I teach middle school science and English as a second language (K-5) in Boston Public Schools. I am adopted from El Salvador. Every day, I bring my Latinidad into the classroom so I can be a mirror to my Latino students. Unfortunately, I did not have a teacher of color until I was in high school, and I did not have a professor who identified as Latina until I was in college. I waited 18 years of my academic career until I found a mirror, and it wasn’t until I moved to California in 2006 and found a teaching mentor that I also found a window into how to navigate the teaching profession as a Latina woman.

I am a recent alumna of the Aspiring Latino Leaders Fellowship run by Latinos for Education. According to their recent report, Mirrors for Latinx Students: Attracting and Retaining Latinx Teachers in Massachusetts, 21% of the Commonwealth’s children are Latino but only 3% of its teachers identify as such. In addition, 4 out of 10 Latino teachers leave the classroom within four years, discouraged by “inadequate salaries, colleagues’ biases, and added obligations put on them because of their backgrounds, such as translating for parents.”

Instead of being seen as liabilities, teachers’ backgrounds, experiences, and linguistic diversity ought to be valued as cultural wealth that can be used as a positive investment for all students. Recently, I participated in a panel discussion titled, Moving from Aspirations to Actions: the Investment of Diversity in the Teacher Workforce moderated by John B. King Jr. I was joined by the 2020 Massachusetts Teacher of the Year Takeru Nagayoshi, Robert Hendricks III, founder of the He is Me Institute, and Devin Morris, co-founder of The Teachers’ Lounge. The message from educators was clear: We are no longer simply asking for diversity in the teaching force; we’re demanding it.

Simply put: All sectors in the education system must intentionally allocate financial resources to increasing the racial and ethnic diversity of the educator workforce. States, districts, and schools  must allocate budget line items to address educator diversity. This includes investments in partnerships between homegrown programs and higher education institutions creating an educator pipeline that encourages candidates from the neighborhoods that schools predominantly serve. States and higher institutions need to address debt relief and provide a copious amount of financial assistance of at least 80% or more. There also needs to be incentives and benefits during the recruitment and retention phase. Philanthropists and policymakers need to provide resources to nonprofits and other organizations recruiting and supporting teachers of color. When you allocate financial resources, you are sending the message that not only do you value a teacher, but also the students who see that teacher as their mirror.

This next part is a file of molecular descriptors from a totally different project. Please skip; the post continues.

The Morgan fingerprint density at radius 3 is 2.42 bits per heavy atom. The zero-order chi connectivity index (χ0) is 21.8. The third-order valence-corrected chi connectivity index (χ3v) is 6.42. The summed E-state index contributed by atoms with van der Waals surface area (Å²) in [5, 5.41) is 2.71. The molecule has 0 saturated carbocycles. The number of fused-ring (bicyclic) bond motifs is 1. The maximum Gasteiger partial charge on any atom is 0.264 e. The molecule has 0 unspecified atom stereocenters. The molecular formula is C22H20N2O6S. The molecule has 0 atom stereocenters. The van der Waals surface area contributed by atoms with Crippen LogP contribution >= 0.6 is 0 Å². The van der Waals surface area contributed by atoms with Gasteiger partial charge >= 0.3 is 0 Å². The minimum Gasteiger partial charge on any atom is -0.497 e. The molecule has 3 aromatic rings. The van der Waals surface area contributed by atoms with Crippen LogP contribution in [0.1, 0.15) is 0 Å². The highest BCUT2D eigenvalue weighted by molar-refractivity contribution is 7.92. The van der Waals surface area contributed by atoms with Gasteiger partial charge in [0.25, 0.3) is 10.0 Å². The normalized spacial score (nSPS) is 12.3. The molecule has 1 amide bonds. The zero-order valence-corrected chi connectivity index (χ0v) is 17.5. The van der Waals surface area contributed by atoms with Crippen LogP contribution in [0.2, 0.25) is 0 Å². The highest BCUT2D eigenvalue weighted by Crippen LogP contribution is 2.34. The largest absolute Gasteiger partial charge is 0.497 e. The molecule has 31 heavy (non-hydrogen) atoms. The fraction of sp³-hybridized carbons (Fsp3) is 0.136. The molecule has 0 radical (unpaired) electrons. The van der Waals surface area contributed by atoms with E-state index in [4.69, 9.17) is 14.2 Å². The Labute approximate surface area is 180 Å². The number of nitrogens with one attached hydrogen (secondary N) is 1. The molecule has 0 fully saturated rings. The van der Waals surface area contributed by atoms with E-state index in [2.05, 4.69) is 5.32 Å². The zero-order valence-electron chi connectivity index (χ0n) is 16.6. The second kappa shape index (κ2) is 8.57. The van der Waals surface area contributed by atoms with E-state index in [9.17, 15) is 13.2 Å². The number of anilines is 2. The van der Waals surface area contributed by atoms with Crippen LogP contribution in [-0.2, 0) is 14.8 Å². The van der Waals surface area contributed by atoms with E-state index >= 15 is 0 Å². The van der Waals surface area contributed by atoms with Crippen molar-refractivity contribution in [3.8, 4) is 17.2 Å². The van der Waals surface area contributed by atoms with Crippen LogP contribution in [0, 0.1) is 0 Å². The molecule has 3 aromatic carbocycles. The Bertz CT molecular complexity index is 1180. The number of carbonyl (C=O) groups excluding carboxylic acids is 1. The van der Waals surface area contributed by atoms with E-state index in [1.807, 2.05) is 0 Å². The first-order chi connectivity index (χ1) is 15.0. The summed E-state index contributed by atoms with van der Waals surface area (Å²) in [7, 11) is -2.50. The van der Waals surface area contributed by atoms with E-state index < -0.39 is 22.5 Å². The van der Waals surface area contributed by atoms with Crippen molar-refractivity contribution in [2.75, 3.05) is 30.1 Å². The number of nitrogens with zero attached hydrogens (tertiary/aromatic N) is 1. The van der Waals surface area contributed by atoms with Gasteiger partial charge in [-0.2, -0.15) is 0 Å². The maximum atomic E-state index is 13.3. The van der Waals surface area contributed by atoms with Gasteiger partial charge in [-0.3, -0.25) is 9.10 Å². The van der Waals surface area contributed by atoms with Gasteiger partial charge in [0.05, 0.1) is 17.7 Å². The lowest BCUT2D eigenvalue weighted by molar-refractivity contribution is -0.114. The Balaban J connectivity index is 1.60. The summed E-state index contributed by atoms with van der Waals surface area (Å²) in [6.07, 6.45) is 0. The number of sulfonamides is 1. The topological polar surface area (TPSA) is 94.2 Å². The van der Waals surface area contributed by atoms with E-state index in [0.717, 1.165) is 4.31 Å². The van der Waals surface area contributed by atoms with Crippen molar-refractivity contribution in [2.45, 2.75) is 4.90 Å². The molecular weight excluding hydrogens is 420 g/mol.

What’s more, teacher preparation programs need to provide intentional mentor support for first and second-year teachers providing mirrors and windows for their own teaching candidates. Mentors in my life, particularly BIWOC (Black, Indigenous Women of Color), have kept me in the teaching profession for over 14 years. They have helped me navigate the education sector and, more importantly, they also gave me the space and cultural community I needed in order to emotionally replenish my heart when I was struggling in the classroom. I still lean on this group of powerful women who help me grow as an educator, as a leader, as an agitator, and as a Latinx woman. However, I had to seek them out. I often wonder how things may have been different if I had a mentor early in my career who not only supported my journey as an educator but also nurtured my identity.

Lastly, districts need to build in culturally affirming curriculum and anti-racist practices into both teacher preparation programs but also current school buildings. As Nagayoshi said, “Having a teacher of color or having a diverse faculty isn’t just ‘nice to have’ or a means to an end. We also need discipline reform and the resources for all students, including White students, to grapple with the role of race and the lagging structural racism in our society.” As teachers, we are agents of change. We need to model difficult but necessary conversations and explore our own biases. It is only by holding up mirrors to ourselves that we can truly be that mirror for someone else.

Right now, we are at a precipice in education. In the coming weeks and months, there will be a variety of decisions made that will impact all students, including our most marginalized populations. Let us be mindful that systemic change is intentional and requires contribution and collaboration from a variety of agencies and individuals. We need to move from rhetoric to long-term investment by requiring a sustainable cultural shift. Let us see the receipts.